Facebook: A Waste Of Time For B2B Marketers?
Updating our Facebook page recently, it occurred to me that almost all of the Facebook followers that are active on our page (that is, liking and commenting on our posts, writing on our wall etc.) were our friends and not our clients. I suppose this is no surprise. Facebook is a place for friends to connect, and as much as the platform has changed in recent years to try and become more open, it remains for the most part a place to share pictures and life updates with a select number of friends – not keep track of potential business partners.
As much as we love our friends (thanks for all the support guys!), as a business, you have to ask yourself the question: what return am I getting for the time I am putting into this platform?
In my experience, as far as business-to-business marketing is concerned Facebook has seen limited returns. There’s no doubt that FB can see great results for business-to-consumer brands, just look at Innocent’s work (a personal favourite). But for B2B marketing, I’ve found LinkedIn and particularly Twitter far more effective for generating leads for the sales guys to chase up.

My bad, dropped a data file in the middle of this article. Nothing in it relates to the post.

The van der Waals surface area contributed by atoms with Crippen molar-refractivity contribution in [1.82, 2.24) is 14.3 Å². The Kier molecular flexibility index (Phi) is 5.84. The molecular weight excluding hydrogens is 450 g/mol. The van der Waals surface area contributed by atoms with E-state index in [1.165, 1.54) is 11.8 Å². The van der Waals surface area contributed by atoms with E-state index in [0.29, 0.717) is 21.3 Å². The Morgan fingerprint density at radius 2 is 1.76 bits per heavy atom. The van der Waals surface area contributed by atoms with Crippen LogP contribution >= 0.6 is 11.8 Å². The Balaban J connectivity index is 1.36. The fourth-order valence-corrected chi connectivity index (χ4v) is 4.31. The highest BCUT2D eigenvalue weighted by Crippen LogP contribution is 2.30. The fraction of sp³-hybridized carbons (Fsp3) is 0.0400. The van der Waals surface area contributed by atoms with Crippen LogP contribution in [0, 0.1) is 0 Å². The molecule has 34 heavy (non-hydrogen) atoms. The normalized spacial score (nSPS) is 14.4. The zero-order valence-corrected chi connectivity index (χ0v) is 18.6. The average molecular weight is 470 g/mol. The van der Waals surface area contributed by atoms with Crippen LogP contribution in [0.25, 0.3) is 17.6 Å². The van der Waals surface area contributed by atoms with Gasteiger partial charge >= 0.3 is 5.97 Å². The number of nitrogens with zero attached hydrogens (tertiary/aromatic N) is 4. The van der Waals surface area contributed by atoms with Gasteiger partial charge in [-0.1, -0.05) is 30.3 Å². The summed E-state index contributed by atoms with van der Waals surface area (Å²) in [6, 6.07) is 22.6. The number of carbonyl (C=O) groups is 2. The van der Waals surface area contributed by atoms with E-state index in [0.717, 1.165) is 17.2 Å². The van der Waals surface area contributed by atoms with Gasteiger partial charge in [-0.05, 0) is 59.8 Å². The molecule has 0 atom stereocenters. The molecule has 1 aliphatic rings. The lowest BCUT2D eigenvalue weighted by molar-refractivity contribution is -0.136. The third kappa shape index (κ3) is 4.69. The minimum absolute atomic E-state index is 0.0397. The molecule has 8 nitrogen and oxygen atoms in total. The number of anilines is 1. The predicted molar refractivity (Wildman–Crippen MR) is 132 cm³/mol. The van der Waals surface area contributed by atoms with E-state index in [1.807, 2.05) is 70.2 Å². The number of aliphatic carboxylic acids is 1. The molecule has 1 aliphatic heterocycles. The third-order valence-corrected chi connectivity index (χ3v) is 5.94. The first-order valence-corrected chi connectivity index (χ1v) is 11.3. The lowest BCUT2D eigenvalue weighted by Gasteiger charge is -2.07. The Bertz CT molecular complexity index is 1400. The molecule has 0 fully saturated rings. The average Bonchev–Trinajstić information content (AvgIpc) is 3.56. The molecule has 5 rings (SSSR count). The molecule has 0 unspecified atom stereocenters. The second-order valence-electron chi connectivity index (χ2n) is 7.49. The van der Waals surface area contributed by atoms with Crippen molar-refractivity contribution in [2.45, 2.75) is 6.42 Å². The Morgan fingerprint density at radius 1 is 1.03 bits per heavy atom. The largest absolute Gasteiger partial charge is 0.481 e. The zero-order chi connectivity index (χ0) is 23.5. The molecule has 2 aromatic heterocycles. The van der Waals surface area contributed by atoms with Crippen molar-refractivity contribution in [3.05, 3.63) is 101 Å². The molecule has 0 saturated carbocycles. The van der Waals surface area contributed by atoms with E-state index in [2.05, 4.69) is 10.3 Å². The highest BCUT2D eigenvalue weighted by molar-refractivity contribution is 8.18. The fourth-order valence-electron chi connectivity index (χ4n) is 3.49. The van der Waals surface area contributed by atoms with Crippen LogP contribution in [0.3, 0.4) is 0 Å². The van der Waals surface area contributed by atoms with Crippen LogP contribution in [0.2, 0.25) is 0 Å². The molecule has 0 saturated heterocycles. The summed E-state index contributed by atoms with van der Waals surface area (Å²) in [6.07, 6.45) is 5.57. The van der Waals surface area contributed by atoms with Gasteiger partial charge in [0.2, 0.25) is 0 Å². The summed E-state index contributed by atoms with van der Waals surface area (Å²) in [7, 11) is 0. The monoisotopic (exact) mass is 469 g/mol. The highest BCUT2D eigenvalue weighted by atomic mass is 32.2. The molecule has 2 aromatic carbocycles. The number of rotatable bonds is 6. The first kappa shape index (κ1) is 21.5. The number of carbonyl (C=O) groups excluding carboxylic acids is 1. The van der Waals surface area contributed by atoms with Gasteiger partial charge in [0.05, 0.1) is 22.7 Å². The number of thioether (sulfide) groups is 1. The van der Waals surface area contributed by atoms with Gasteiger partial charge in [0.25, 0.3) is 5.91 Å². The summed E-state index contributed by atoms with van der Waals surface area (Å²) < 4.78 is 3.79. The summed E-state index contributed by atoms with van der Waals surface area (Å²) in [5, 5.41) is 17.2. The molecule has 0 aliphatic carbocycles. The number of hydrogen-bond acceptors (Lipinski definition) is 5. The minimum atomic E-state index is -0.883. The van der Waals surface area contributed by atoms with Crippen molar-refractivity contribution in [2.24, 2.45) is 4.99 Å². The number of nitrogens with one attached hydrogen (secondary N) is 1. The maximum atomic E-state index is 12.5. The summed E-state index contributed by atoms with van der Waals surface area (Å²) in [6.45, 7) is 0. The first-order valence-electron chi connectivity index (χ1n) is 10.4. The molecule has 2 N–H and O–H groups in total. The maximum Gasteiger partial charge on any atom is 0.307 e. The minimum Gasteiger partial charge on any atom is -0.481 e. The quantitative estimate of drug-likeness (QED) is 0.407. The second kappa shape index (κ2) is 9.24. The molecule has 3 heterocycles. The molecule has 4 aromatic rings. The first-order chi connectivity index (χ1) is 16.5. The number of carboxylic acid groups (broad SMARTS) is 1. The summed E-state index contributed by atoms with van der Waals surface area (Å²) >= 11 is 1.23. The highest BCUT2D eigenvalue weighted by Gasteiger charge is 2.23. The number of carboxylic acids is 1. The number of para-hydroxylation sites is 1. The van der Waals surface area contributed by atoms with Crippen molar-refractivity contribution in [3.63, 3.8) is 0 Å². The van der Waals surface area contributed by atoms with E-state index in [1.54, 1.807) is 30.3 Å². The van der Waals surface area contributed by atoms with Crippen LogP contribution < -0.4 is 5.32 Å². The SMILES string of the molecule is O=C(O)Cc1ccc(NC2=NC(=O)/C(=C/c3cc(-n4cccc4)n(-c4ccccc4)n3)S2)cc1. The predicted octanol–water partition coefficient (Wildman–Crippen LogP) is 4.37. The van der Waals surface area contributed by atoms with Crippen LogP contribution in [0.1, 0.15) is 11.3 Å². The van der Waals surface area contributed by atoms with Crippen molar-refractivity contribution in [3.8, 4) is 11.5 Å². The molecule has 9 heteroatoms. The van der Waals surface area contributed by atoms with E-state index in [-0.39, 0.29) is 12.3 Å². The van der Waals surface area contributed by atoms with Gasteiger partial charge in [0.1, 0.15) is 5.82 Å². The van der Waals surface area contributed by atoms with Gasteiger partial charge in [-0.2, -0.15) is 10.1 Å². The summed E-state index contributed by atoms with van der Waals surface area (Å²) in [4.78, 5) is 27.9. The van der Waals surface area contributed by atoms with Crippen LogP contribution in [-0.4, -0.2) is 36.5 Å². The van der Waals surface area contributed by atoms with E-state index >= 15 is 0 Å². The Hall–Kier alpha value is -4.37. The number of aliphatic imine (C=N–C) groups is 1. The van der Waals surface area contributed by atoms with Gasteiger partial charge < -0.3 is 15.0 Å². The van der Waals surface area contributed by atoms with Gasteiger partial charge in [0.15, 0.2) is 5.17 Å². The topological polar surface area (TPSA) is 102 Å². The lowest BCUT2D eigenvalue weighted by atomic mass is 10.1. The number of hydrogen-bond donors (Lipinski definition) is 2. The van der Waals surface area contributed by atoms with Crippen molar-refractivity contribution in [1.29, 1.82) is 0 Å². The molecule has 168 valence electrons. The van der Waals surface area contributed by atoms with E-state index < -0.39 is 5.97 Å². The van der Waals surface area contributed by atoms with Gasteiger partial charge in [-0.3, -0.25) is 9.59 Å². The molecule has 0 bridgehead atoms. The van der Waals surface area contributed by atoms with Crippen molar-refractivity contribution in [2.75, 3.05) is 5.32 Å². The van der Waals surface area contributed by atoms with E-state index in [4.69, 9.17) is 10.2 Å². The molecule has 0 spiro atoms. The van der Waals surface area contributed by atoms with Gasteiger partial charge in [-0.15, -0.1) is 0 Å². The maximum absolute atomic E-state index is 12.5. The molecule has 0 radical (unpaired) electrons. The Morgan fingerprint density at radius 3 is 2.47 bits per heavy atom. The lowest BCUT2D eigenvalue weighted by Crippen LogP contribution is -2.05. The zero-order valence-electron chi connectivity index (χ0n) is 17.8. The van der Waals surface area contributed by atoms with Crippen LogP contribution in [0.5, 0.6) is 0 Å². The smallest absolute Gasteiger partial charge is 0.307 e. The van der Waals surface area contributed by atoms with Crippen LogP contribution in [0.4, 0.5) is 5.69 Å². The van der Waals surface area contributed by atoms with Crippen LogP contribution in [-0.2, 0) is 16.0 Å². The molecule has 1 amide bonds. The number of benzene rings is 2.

However, this is only my experience. I’m sure that there are certain businesses out there who have seen Facebook produce some nice new business leads. Despite this though, I’m not actually convinced that they’ve provided content any differently from others. Instead, Facebook works for them because that’s where their clients can be found.
I guess the bottom line is actually very simple: if your potential clients are likely to be using a certain social media platform – be it Facebook or something else, then go ahead and invest in it, plough content into it and reap the rewards (this set of slides provides a slightly more strategic insight into this process). But if the influential people in the businesses that you are targeting for new business leads are elsewhere – focus your efforts on where they are.
This might sound obvious, and I suppose it is. But it’s easy for a business to jump on the social media bandwagon just because they think they should. Before you start investing your time and money into feeding these channels, make sure that the people who are going to be seeing them are the ones that count.